By Tom Kiurski
Burn chambers offer a variety of firefighter training situations. You are limited only by your imagination. Here in Livonia, Michigan, we have the Swede Survival Systems Phase 4 and Phase 5 burn chambers. The Phase 4 burn chamber is often referred to as “the garage,” and that is exactly the scenario we set up on this training day.
Arriving crews were given the report that it is after hours; a “garage” appears to be closed for business, but smoke is issuing from the building. The scene was built by taking a vehicle that was written off, with its fluids drained, combustibles removed, and interior vacuumed out. The “front” of the business was an office with a desk, chairs, and some furniture. In the “garage bay” area, the car was parked and secured in place. A mannequin was set inside the chamber; the location was changed so crews would not be sure of the “victim’s location.
(1) Once crews have completed the rescue, the dummy can be put back in the chamber in any location, changing the scene for the next crew.
(2) Crews with full PPE and self-contained breathing apparatus prepare to enter the burn chamber to begin the evolution.
The garage was set up to have a live burn, to give firefighters some heat to contend with. A smoke machine was also set up and running so that visibility was zero. This is a realistic scenario for the drill for which we had set up. Crews would have to get into full protective equipment (PPE)–with a “time out” to make sure it was on correctly–prior to entry into the burn chamber. An inside instructor, equipped with a thermal imaging camera and a hoseline, was monitoring inside operations and crew safety. An attack line was stretched inside the burn chamber to the area of origin; the crew sent in to accomplish a primary search.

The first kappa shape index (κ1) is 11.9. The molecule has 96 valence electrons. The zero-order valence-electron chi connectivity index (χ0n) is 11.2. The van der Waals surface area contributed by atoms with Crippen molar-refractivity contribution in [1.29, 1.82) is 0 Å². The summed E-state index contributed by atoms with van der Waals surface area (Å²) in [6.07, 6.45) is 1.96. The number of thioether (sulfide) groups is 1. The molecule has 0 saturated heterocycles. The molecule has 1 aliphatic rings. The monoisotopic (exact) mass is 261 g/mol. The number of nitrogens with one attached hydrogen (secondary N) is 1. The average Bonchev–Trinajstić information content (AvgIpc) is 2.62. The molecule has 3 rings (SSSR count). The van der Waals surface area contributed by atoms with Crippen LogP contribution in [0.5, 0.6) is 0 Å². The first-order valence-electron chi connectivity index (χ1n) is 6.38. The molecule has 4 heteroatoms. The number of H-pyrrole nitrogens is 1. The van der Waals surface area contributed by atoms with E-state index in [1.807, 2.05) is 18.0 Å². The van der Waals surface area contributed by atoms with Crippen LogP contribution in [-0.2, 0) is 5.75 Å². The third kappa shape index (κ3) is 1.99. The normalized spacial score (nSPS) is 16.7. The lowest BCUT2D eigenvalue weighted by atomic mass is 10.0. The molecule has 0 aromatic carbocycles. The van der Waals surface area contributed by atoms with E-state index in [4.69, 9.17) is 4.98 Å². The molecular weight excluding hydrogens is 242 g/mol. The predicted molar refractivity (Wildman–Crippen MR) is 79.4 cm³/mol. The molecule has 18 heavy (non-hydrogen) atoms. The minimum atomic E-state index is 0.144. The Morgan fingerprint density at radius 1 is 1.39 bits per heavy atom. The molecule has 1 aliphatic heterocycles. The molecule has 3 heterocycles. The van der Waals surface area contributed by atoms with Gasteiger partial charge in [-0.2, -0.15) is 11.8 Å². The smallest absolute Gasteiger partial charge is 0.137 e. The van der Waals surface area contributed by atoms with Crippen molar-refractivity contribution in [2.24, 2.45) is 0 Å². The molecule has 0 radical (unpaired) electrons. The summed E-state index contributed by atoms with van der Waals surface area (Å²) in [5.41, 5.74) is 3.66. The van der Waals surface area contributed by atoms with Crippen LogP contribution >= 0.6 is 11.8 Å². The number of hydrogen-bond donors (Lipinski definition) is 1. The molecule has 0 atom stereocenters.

Our crews are pretty familiar with the burn chambers we have, so there weren’t too many surprises that can be thrown for which they aren’t ready. Advancing a hoseline into the fire area with the search going from the area near the fire outward, and back, was a good tactic for the search team. The crews were instructed not to extinguish the fire, which would have made the burns more difficult to conduct from thereon. Once the victim was located, the crew was informed that the search was positive. The entire crew worked together to free the victim and package him for removal from the building. Once outside, the primary search needs to be completed for the entire building–not stopping at one victim. In reality, another crew may pick up the search at the point of victim recovery. In this case, however, we sent the crew back in to finish the search it started.
Firefighters generally like to “do” training in this manner over classroom sessions. This allows them to use skills that aren’t used every day in my community in a challenging and different situation. Sometimes, drills are very explicit, with directions given before and during the drill. In this case, the information was kept to a minimum to give the crews a chance to think on their feet. This is the sort of situation many firefighters thrive in–keeping their cool when things are falling apart and making a solid action plan based on minimal information.
Tom Kiurski is training coordinator, a paramedic, and the director of fire safety education for Livonia (MI) Fire & Rescue. His book, Creating a Fire-Safe Community: A Guide for Fire Safety Educators (Fire Engineering, 1999), is a guide for bringing the safety message to all segments of the community efficiently and economically.